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What JP Morgan’s release of VaR has in common with sex and computer viruses

In The Devil’s Derivatives, I tried to answer two questions at the heart of the financial crisis. Why did the trading aspect of banking (the ‘casino’) get to grow so big? And why did regulators allow that to happen? My answer hinged upon something called Value-at-Risk that gave bankers and regulators confidence that risks were measurable, were small compared to trading positions and could be controlled.

It’s now the twentieth anniversary of the invention of VaR at JP Morgan in the early 1990s, and I recently had the opportunity to speak with Jacques Longerstaey, who was one of its principal inventors.

The basic story has been told many times. Dennis Weatherstone, the English-born chairman of JP Morgan wanted to understand the risks of the bank’s fast-growing trading business. “At the end of the day, I want one number”, Weatherstone told Longerstaey and the risk team. The result was VaR.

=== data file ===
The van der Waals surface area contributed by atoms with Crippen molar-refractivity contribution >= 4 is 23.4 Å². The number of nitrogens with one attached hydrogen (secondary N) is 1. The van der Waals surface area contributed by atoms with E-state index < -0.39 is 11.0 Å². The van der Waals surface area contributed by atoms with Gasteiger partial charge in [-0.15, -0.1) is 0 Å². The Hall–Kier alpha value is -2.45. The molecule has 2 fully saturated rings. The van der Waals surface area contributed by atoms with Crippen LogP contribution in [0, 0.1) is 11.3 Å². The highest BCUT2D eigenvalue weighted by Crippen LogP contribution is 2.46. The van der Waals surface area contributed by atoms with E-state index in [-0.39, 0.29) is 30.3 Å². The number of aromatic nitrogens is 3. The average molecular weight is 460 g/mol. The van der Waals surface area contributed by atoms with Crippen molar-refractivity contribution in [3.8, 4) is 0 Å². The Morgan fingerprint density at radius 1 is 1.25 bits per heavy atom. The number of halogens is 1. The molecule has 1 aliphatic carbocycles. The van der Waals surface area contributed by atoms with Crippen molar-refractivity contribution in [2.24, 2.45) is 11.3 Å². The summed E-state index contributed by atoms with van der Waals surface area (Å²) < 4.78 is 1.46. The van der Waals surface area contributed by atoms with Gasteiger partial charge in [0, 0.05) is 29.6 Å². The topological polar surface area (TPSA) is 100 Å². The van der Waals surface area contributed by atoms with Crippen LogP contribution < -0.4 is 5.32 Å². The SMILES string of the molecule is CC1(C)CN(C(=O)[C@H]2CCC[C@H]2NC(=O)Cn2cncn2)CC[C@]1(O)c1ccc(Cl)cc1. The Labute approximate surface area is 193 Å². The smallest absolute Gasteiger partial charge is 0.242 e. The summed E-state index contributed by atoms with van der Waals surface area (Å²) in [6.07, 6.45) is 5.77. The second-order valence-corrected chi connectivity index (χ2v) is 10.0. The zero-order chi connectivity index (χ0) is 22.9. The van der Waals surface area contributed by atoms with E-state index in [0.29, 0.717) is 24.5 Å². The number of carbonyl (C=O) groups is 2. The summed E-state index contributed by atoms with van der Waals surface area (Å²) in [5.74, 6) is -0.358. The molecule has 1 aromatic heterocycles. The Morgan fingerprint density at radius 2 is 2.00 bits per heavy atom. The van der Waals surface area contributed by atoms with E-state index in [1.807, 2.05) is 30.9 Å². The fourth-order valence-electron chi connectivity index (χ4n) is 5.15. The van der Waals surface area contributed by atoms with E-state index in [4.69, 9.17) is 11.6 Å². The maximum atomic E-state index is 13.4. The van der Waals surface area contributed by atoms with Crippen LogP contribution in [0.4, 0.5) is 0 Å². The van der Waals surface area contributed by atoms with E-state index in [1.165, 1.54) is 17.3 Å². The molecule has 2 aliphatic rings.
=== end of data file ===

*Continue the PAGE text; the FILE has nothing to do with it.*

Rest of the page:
What fascinated me was that in the fullness of time, Longerstaey was prepared to speak frankly about the real business context behind VaR. An explanation was needed because having invented what was seen as a sophisticated risk management tool putting it light years ahead of other trading firms, JP Morgan decided in 1994 to do something surprising. The bank put this valuable intellectual property in the public domain, publishing what it called the Riskmetrics technical document, which Longerstaey co-authored.

“Nobody at the time really understood the main objective of the firm”, he said. “Usually when banks offer something for free there’s a reason behind it”. The reason was regulation. It’s worth quoting Longerstaey’s words in full.